Reforming Juvenile Detention

No More Hidden Closets

Edited by Ira M. Schwartz and William H. Barton



192 pp. 6x9

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Juvenile detention facilities confine more youths than do any other type of institution in the United States. Essentially jails for juveniles who have been arrested and are awaiting trial, these centers tend to be overcrowded, inadequately staffed, and expensive to operate. Juvenile justice officials and state and local policymakers throughout the country are desperately trying to determine the proper use of these facilities and, more important, how to bring detention systems under control. The eleven essays in this collection assess today’s juvenile detention system, bringing to light problems and inefficiencies and suggesting strategies for improving conditions and eliminating these problems.

The authors of these essays pull together data on national trends in detention policies and practices and examine specific cases to paint a grim picture of a system badly in need of reform.  They also provide practical summaries of reform targets and strategies, and case studies of successful reform attempts, thus offering clear and much-needed guidance toward possible solutions to the nation’s juvenile detention crisis.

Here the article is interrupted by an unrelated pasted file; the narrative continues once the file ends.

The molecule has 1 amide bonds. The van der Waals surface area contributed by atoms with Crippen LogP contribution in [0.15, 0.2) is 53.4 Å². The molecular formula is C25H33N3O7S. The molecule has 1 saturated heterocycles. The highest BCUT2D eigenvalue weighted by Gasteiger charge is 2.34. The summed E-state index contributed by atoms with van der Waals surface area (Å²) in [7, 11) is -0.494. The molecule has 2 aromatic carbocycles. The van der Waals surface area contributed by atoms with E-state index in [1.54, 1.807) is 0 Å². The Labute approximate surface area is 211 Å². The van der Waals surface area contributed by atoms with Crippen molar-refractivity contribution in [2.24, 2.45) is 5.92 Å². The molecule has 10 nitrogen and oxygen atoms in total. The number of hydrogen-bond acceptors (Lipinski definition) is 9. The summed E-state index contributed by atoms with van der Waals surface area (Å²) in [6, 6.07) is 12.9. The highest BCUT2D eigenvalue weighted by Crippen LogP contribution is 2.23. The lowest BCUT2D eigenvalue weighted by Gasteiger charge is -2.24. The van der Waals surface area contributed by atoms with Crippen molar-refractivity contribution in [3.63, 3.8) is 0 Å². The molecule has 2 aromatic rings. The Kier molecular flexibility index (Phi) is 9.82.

Table of Contents

  • National Trends in Juvenile Detention  Ira M. Schwartz and Deborah A. Willis
  • Determinants of Juvenile Detention Rates Teri K. Martin
  • Objective Juvenile Detention Criteria: The California Experience  David Steinhart
  • Reducing the Use of Secure Detention in Broward County, Florida  William H. Barton, Ira M. Schwartz, and Franklin A. Orlando
  • Controlling Juvenile Detention Population: Strategies for Reform  Carl V. Sanniti
  • Toward a Model Secure Detention Program: Lessons from Shuman Center  Joseph T. Christy
  • Secure Detention in Pennsylvania, 1981–1990: The Experience after Coleman v. Stanziani  James E. Anderson and Robert G. Schwartz
  • Implementing Detention Policy Changes  William H. Barton
  • Detention Reform from a Judge's Viewpoint  Sharon McCully
  • What Policymakers Need to Know about Juvenile Detention Reform  Ira M. Schwartz

Ira M. Schwartz is dean of the School of Social Work at the University of Pennsylvania. His books include (In)Justice for Juveniles: Rethinking the Best Interest of the Child and Juvenile Justice and Public Policy: Toward a National Agenda. William H. Barton is associate professor at the Indiana University School of Social Work.